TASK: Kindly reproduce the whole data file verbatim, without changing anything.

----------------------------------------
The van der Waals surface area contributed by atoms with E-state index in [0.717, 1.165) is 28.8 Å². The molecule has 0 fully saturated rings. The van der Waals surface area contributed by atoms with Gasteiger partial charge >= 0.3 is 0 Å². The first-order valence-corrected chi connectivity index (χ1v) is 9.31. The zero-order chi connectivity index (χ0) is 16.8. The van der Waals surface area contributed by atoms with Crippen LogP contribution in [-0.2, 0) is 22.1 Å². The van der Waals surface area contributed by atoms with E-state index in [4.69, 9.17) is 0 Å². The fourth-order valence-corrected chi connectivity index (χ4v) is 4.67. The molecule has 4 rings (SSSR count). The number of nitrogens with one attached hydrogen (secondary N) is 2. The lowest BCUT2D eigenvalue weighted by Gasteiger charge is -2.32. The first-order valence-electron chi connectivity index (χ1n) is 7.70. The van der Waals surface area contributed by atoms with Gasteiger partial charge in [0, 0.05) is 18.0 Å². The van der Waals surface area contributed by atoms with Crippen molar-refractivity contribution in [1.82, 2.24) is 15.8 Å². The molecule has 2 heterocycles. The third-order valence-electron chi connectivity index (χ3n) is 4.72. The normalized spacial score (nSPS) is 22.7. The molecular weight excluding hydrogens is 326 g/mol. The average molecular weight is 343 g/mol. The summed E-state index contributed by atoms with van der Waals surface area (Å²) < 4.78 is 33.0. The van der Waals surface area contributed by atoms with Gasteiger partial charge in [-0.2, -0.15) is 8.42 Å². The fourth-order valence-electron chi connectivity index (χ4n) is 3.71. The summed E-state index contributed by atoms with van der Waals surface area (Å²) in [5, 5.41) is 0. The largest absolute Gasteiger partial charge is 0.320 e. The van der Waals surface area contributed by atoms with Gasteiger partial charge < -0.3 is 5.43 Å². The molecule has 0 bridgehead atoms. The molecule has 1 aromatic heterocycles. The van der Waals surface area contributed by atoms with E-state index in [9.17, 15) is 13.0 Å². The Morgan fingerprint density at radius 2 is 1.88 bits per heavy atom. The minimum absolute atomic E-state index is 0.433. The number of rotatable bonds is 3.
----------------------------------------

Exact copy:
The van der Waals surface area contributed by atoms with E-state index in [0.717, 1.165) is 28.8 Å². The molecule has 0 fully saturated rings. The van der Waals surface area contributed by atoms with Gasteiger partial charge >= 0.3 is 0 Å². The first-order valence-corrected chi connectivity index (χ1v) is 9.31. The zero-order chi connectivity index (χ0) is 16.8. The van der Waals surface area contributed by atoms with Crippen LogP contribution in [-0.2, 0) is 22.1 Å². The van der Waals surface area contributed by atoms with E-state index in [4.69, 9.17) is 0 Å². The fourth-order valence-corrected chi connectivity index (χ4v) is 4.67. The molecule has 4 rings (SSSR count). The number of nitrogens with one attached hydrogen (secondary N) is 2. The lowest BCUT2D eigenvalue weighted by Gasteiger charge is -2.32. The first-order valence-electron chi connectivity index (χ1n) is 7.70. The van der Waals surface area contributed by atoms with Gasteiger partial charge in [0, 0.05) is 18.0 Å². The van der Waals surface area contributed by atoms with Crippen molar-refractivity contribution in [1.82, 2.24) is 15.8 Å². The molecule has 2 heterocycles. The third-order valence-electron chi connectivity index (χ3n) is 4.72. The normalized spacial score (nSPS) is 22.7. The molecular weight excluding hydrogens is 326 g/mol. The average molecular weight is 343 g/mol. The summed E-state index contributed by atoms with van der Waals surface area (Å²) < 4.78 is 33.0. The van der Waals surface area contributed by atoms with Gasteiger partial charge in [-0.2, -0.15) is 8.42 Å². The fourth-order valence-electron chi connectivity index (χ4n) is 3.71. The summed E-state index contributed by atoms with van der Waals surface area (Å²) in [5, 5.41) is 0. The largest absolute Gasteiger partial charge is 0.320 e. The van der Waals surface area contributed by atoms with Gasteiger partial charge < -0.3 is 5.43 Å². The molecule has 0 bridgehead atoms. The molecule has 1 aromatic heterocycles. The van der Waals surface area contributed by atoms with E-state index in [9.17, 15) is 13.0 Å². The Morgan fingerprint density at radius 2 is 1.88 bits per heavy atom. The minimum absolute atomic E-state index is 0.433. The number of rotatable bonds is 3.